New Research on Nurdle Batches and Distribution

Melanie Quan is a senior from Las Lomas High School in California. Over the past few years, Melanie has done science and engineering projects concerning different areas of plastic pollution, such as their interactions with heavy metals, the removal of microplastics, and the up-and-coming concept of algal bioplastics. Plastic pollution, an issue that is important to her, was her topic of choice once again this summer. Under the guidance of Jace Tunnell, Reserve Director at the University of Texas Marine Science Institute, and Colleen Johnson, Project Scientist at EarthCon Consultants, Inc., Melanie worked on a nurdle research project analyzing citizen scientists’ nurdle reports. Her paper “Analysis of Plastic Pellet Distribution Using Citizen Science Nurdle Patrol Data and Batch Identification to Differentiate Spills Within Samples” details how she identified the types and quantities of these tiny plastic pellets in the Gulf Coast of Texas, and what this could mean for pollution policy in the state and across the country.

Melanie’s work began at her summer research program RSI, or Research Science Institute. Here, she got to hear presentations from Nobel laureates and other field experts, attend classes taught by professors from various universities, and conduct her own research project with help from mentors and alumni. Her mentors Jace Tunnell and Colleen Johnson guided her during the process, both with understanding the reach and severity of nurdle pollution, and with preparing the strategies she used to analyze Nurdle Patrol data. In addition, RSI counselors and tutors, such as PhD candidate Ana Lyons and RSI alum Edward Hu, supported her along the way. Because of the pandemic this year, RSI had to be adapted to have lectures and meetings completely online. Despite this, Melanie had a couple standout experiences away from the screen, which were analyzing specific nurdle batches at a lab in Fremont, California, as well as going nurdle patrolling at some nearby beaches.

To begin her analysis, Melanie was searching for a link between the concentration of nurdles and their distance from plastic plants, where they are sourced and spilled, and railroad crossings, where they are released during transport. She chose to look at three different 50 square mile regions along the Texas Gulf Coast, near Corpus Christi, Galveston, and Bay City, which had a high number of nurdle reports. After graphing the distance from reports in these areas to manufacturing and transportation sites, which she got from online public databases, Melanie’s results showed weak correlations. She reached a qualified conclusion that the distance between collection sites and both plastic manufacturers and railroad crossings somewhat indicate the amount of nurdles found, but the distance is not a full explanation. Her analysis could potentially mean that nurdles are travelling significantly further from pollution sources. She expressed that this aspect could be further studied by considering other environmental variables such as currents, geography, and weather.

Melanie then aimed to identify the different types of plastics that make up nurdles found at collection sites. Nurdles are pre-production pellets, created in batches for a certain manufacturing purpose, so different chemical makeups in one collection site means that there have been multiple spills there. She used Fourier-Transform Infrared Spectroscopy, or FTIR analysis, to determine the chemical compositions of plastics, and used physical appearance such as shape, color, and size to further differentiate batches. The most common type of plastic by far was LDPE, or Low Density Polyethylene, which is used in packaging, insulation, toys, shopping bags, and more. LDPE does not degrade easily in the environment and is highly buoyant, some reasons why it may have been found more often. In total, Melanie ended up defining 89 batches over nine samples, with the most batch variety in the Southern samples. She says that finding this huge number of batches, indicating that copious nurdle spills have reached a single area rather than one large spill, was “the biggest surprise—and the significance of the research.” Melanie writes in her report that her findings are relevant to policy, or lack-there-of, placing restrictions on manufacturing companies to prevent spills and release of nurdles, and ends her paper by saying that more effective policy can minimize nurdle pollution.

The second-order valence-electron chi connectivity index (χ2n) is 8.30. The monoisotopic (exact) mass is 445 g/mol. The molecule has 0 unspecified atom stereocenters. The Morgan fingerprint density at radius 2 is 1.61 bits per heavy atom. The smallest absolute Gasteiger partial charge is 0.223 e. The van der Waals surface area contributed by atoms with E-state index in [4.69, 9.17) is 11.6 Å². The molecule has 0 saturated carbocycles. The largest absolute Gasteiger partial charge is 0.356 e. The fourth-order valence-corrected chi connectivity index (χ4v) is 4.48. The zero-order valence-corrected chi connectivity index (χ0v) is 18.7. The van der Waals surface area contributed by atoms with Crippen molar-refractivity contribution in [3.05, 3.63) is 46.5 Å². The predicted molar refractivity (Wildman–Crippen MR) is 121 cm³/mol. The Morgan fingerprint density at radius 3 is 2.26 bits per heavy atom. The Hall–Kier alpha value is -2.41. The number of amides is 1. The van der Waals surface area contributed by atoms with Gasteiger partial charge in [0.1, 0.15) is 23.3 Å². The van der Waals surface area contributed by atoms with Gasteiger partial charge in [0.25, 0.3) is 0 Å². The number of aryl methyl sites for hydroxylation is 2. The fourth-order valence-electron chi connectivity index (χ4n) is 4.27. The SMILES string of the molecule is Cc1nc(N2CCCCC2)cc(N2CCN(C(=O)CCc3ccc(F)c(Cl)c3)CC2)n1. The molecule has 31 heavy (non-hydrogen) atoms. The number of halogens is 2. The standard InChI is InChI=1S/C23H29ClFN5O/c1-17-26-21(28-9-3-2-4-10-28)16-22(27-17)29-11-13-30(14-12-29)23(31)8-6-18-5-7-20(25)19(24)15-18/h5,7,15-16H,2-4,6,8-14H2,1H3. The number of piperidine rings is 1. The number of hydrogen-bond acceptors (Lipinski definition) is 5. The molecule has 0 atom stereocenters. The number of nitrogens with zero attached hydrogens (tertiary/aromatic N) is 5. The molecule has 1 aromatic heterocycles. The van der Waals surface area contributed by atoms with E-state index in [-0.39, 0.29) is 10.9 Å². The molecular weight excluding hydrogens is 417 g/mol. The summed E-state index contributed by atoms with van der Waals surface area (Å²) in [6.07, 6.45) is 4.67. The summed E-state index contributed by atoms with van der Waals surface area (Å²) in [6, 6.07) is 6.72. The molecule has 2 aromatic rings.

In February 2020, Nurdle Patrol published their own paper on the methodology of conducting nurdle reports in a standardized way. It included regulations like spending 10 minutes searching at a high tide line, as well as further information on how the data can inform plastic pollution policy. This standardization has allowed for further research and analysis of Nurdle Patrol data, including Melanie’s over the summer. The work of citizen scientists has greatly supported this project, and Melanie considers it an honor to be able to use this work to find a bigger picture about nurdle pollution. She marvels at the fact that “there have really been thousands of people who have worked to collect samples and data that were used for this project.” With this data, Melanie has uncovered the frequency and number of spills that can reach one pollution site, backing Nurdle Patrol’s cause to get clearer pollution policy in Texas and across the country. Melanie hopes to continue using her knowledge of science and engineering to work towards environmental remediation and sustainability in the future.


About the author: Arya Das is a high school student from the San Francisco Bay Area. She is currently a senior, and plans to major in environmental engineering and work in pollution prevention or renewable energy after college. Arya works with reserve director Jace Tunnell to write articles for the citizen science project Nurdle Patrol.